|down with love (2003)|
director: peyton reed
renee zellweger, ewan mcgregor, sarah paulson, david hyde pierce
If you can stand an avalanche of camp, issuing from a film more concerned with rendering shades of pink correctly than labouring under the obligations of plot or character development, you’ll love Down With Love.
Set in the same idealized Manhattan of bachelor pads and stewardesses that Steven Spielberg longingly portrayed in Catch Me If You Can, Peyton Reed’s film takes the premise one step further by launching the film a mile above reality, squarely in the world of romantic comedies like Pillow Talk, where manly Rock Hudson and coquettish career girl Doris Day warily circled each other, acting out the battle of the sexes like a duel of flowers.
Renee Zellweger is rather neatly cast in the Day role, as a “New England spinster” who writes a bestselling book proposing that women take their pleasure the same way as men - curtly, eagerly, and without expectations. Ewan McGregor plays a star magazine journalist, “ladies man, man’s man, man about town”, whose hyperactive love life dries up thanks to Zellweger’s book. Enraged, he sets about writing an expose predicated on getting her to fall in love with him, by posing as a naïve, cowboy astronaut.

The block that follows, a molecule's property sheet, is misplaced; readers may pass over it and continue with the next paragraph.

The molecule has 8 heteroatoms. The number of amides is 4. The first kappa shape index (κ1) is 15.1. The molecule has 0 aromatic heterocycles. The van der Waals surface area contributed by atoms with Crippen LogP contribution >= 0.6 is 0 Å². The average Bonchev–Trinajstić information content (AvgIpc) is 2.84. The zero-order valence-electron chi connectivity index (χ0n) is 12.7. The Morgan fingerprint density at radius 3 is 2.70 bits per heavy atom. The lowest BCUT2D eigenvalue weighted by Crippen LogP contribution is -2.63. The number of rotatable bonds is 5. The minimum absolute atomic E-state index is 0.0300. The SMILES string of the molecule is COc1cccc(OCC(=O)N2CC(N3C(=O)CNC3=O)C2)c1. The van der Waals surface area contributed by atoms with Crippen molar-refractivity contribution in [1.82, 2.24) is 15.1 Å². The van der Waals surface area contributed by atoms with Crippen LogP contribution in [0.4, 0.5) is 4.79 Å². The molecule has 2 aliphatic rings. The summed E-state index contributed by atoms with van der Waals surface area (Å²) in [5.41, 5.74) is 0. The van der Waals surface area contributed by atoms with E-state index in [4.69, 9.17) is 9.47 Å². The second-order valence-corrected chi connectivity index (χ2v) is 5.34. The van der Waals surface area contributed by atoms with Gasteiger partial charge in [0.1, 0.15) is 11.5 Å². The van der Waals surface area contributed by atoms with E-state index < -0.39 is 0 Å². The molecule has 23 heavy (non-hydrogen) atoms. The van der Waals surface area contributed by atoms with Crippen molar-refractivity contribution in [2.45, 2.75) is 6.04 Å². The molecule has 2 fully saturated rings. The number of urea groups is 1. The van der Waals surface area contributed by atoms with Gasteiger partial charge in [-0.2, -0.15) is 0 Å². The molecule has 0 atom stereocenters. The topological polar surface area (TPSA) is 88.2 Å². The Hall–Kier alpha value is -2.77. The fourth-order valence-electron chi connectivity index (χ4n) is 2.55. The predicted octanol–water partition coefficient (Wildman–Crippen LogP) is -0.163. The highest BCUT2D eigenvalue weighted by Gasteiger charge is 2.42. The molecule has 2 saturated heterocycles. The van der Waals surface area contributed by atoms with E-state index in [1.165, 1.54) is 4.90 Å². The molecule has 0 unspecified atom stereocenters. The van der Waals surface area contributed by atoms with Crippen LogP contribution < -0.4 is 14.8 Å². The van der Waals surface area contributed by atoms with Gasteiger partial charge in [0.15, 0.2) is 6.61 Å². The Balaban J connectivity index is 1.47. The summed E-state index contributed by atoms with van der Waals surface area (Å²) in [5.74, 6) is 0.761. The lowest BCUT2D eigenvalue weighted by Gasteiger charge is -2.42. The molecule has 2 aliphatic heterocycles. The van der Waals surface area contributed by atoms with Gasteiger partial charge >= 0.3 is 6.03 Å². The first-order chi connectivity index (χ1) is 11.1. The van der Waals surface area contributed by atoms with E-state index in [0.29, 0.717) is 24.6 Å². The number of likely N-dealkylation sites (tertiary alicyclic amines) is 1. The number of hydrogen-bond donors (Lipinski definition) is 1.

McGregor plays his playboy cad like James Bond steeped in liqueur, and Zellweger acts through her usual mincing squint, while both of them move through the film motivated less by emotions than by a cycle of costume changes, most of which they affect onscreen. McGregor’s choice of socks, and Zellweger’s donning of foundation garments, says more about their characters than any line in the script.
Reed’s film strives for the distinction of making the Hunter/Day films seem like sober social documents, but if you’re able to take your knowing camp straight up - and in this age of Moulin Rouge and Chicago, it’s assumed that millions can - then you’ll love this film about a world that only existed in films, populated by people that never existed, anywhere, at any time.